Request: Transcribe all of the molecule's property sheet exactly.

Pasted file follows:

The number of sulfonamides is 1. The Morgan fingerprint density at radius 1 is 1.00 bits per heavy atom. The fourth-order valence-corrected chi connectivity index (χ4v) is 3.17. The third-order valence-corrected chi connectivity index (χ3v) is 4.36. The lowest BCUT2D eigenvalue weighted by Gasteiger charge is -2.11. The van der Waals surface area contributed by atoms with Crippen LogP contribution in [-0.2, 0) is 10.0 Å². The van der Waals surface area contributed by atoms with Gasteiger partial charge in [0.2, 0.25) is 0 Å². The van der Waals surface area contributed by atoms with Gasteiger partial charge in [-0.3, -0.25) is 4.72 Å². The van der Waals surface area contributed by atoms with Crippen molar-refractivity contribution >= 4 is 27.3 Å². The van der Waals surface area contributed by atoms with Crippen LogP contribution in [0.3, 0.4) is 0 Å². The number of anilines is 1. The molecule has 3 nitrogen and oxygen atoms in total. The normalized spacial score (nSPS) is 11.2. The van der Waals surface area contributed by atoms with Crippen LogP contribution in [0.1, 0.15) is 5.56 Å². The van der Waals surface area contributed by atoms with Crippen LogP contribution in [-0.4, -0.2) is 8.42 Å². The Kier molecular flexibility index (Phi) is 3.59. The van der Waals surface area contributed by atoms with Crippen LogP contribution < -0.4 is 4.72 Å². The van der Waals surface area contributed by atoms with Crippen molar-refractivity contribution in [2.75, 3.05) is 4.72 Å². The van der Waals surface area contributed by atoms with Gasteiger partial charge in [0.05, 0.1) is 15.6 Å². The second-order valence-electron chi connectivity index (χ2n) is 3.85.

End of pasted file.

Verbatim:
The number of sulfonamides is 1. The Morgan fingerprint density at radius 1 is 1.00 bits per heavy atom. The fourth-order valence-corrected chi connectivity index (χ4v) is 3.17. The third-order valence-corrected chi connectivity index (χ3v) is 4.36. The lowest BCUT2D eigenvalue weighted by Gasteiger charge is -2.11. The van der Waals surface area contributed by atoms with Crippen LogP contribution in [-0.2, 0) is 10.0 Å². The van der Waals surface area contributed by atoms with Gasteiger partial charge in [0.2, 0.25) is 0 Å². The van der Waals surface area contributed by atoms with Gasteiger partial charge in [-0.3, -0.25) is 4.72 Å². The van der Waals surface area contributed by atoms with Crippen molar-refractivity contribution >= 4 is 27.3 Å². The van der Waals surface area contributed by atoms with Crippen LogP contribution in [0.3, 0.4) is 0 Å². The number of anilines is 1. The molecule has 3 nitrogen and oxygen atoms in total. The normalized spacial score (nSPS) is 11.2. The van der Waals surface area contributed by atoms with Crippen LogP contribution in [0.1, 0.15) is 5.56 Å². The van der Waals surface area contributed by atoms with Crippen LogP contribution in [-0.4, -0.2) is 8.42 Å². The Kier molecular flexibility index (Phi) is 3.59. The van der Waals surface area contributed by atoms with Crippen LogP contribution < -0.4 is 4.72 Å². The van der Waals surface area contributed by atoms with Crippen molar-refractivity contribution in [2.75, 3.05) is 4.72 Å². The van der Waals surface area contributed by atoms with Gasteiger partial charge in [0.05, 0.1) is 15.6 Å². The second-order valence-electron chi connectivity index (χ2n) is 3.85.